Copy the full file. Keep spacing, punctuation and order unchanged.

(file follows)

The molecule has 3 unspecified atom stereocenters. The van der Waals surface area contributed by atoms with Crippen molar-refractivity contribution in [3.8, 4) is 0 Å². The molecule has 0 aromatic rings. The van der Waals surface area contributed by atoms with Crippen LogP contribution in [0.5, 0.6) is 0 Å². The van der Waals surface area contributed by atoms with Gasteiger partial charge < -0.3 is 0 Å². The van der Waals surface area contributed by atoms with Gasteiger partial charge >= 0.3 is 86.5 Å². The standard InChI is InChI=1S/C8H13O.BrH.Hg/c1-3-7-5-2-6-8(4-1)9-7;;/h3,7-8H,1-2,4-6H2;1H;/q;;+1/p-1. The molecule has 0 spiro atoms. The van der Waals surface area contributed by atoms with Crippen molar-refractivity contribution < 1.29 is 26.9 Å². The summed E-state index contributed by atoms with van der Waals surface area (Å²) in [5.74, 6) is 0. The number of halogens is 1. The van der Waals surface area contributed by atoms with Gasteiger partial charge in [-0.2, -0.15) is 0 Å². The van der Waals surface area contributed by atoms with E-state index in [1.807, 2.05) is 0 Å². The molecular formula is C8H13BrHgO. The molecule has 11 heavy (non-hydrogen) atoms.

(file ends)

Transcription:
The molecule has 3 unspecified atom stereocenters. The van der Waals surface area contributed by atoms with Crippen molar-refractivity contribution in [3.8, 4) is 0 Å². The molecule has 0 aromatic rings. The van der Waals surface area contributed by atoms with Crippen LogP contribution in [0.5, 0.6) is 0 Å². The van der Waals surface area contributed by atoms with Gasteiger partial charge < -0.3 is 0 Å². The van der Waals surface area contributed by atoms with Gasteiger partial charge >= 0.3 is 86.5 Å². The standard InChI is InChI=1S/C8H13O.BrH.Hg/c1-3-7-5-2-6-8(4-1)9-7;;/h3,7-8H,1-2,4-6H2;1H;/q;;+1/p-1. The molecule has 0 spiro atoms. The van der Waals surface area contributed by atoms with Crippen molar-refractivity contribution < 1.29 is 26.9 Å². The summed E-state index contributed by atoms with van der Waals surface area (Å²) in [5.74, 6) is 0. The number of halogens is 1. The van der Waals surface area contributed by atoms with Gasteiger partial charge in [-0.2, -0.15) is 0 Å². The van der Waals surface area contributed by atoms with E-state index in [1.807, 2.05) is 0 Å². The molecular formula is C8H13BrHgO. The molecule has 11 heavy (non-hydrogen) atoms.